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Riffage.com picks up indie record label

The music Web site, which made headlines last month for its purchase of a landmark San Francisco music venue, is expanding its offline ambitions even further.

Riffage.com, the music Web site that made headlines last month for its purchase of a landmark San Francisco music venue, is expanding its offline ambitions even further.

The company is buying independent music label 1500 Records, looking for a new means of distributing its musicians' work, as well as for a new enticement for artists to visit the site.

The two companies will work together to promote Riffage artists. Riffage paints the acquisition, along with its new ownership of San Francisco's Great American Music Hall, as a way to help push the musicians through each step of their careers.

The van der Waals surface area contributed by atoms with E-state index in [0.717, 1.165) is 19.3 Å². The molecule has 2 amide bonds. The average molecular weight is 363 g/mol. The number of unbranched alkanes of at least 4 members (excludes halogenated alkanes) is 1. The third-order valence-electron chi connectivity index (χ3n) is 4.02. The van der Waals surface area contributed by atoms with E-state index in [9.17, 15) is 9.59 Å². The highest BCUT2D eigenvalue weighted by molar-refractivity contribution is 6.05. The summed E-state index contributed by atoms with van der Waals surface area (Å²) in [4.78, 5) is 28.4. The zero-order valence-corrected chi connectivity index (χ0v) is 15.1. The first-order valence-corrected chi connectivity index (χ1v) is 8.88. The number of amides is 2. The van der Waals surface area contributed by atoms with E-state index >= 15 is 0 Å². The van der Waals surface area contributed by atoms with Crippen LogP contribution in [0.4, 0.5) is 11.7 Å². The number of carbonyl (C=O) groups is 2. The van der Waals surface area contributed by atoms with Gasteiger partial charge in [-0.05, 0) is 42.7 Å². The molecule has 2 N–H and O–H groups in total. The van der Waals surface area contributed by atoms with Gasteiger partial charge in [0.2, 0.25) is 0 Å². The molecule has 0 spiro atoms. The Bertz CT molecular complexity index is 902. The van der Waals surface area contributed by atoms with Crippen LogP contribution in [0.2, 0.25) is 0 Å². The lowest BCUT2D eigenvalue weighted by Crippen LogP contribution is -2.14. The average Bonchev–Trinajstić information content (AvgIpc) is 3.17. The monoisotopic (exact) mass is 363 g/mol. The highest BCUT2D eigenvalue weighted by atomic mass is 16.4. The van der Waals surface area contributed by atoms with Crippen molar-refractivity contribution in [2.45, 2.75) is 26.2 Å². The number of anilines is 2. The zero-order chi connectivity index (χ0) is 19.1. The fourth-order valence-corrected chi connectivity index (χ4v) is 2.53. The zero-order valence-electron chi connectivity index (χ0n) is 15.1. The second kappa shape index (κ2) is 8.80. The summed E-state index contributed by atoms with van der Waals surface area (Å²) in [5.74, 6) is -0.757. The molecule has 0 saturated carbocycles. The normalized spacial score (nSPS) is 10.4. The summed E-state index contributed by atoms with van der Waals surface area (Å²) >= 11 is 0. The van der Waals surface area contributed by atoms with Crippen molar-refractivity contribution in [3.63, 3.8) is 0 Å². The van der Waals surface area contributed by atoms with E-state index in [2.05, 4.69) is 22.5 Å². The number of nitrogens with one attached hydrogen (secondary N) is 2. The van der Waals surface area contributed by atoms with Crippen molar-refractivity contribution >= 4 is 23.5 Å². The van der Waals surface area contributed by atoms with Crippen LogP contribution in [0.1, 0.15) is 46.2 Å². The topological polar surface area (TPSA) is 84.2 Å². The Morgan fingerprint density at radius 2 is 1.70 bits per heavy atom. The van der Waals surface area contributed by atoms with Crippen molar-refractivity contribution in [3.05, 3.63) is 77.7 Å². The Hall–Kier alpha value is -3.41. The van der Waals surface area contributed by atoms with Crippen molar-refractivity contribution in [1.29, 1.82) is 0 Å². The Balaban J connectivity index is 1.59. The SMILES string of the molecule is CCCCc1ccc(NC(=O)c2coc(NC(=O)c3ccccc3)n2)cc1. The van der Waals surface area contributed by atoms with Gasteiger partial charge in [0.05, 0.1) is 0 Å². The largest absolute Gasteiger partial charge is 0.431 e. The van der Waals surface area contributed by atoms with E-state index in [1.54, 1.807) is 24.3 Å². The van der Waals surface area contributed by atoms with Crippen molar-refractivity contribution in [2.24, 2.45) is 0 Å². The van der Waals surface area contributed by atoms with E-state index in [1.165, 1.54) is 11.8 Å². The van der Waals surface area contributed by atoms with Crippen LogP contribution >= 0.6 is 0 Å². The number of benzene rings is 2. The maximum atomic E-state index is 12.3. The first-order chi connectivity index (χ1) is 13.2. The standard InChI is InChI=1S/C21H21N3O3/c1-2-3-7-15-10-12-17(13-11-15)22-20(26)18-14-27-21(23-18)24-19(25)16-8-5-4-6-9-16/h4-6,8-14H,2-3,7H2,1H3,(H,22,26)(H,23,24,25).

"Artists should be thrilled about it," said Page Murray, Riffage's vice president of marketing. "You can only grow so large in the online space alone."

Riffage is one of several online music sites that focuses on distributing the music of largely unsigned artists. It competes with a few larger players, such as MP3.com, which is slowly gaining ground as it signs distribution deals with the major recording labels.

Few of the sites have shown a way to make a stable profit from the distribution of unknown artists, however. Riffage says it's hoping to ameliorate this problem by gaining more consistent revenue from the record label and from ticket sales at its concert hall.

The company's new acquisition has a few bands already signed to the label, left over from a several-year joint venture with A&M Records, and later Interscope.

In the future, bands that reach a high level of downloads or streaming requests on Riffage's site will automatically reach the attention 1500 Records' talent scouts, with a chance of being signed to the label, the companies said.

"This gives us the freedom to be able to do something new and different," said Gary Richards, 1500 Records' president. "Being partnered with the majors has a lot of drawbacks in terms of freedom."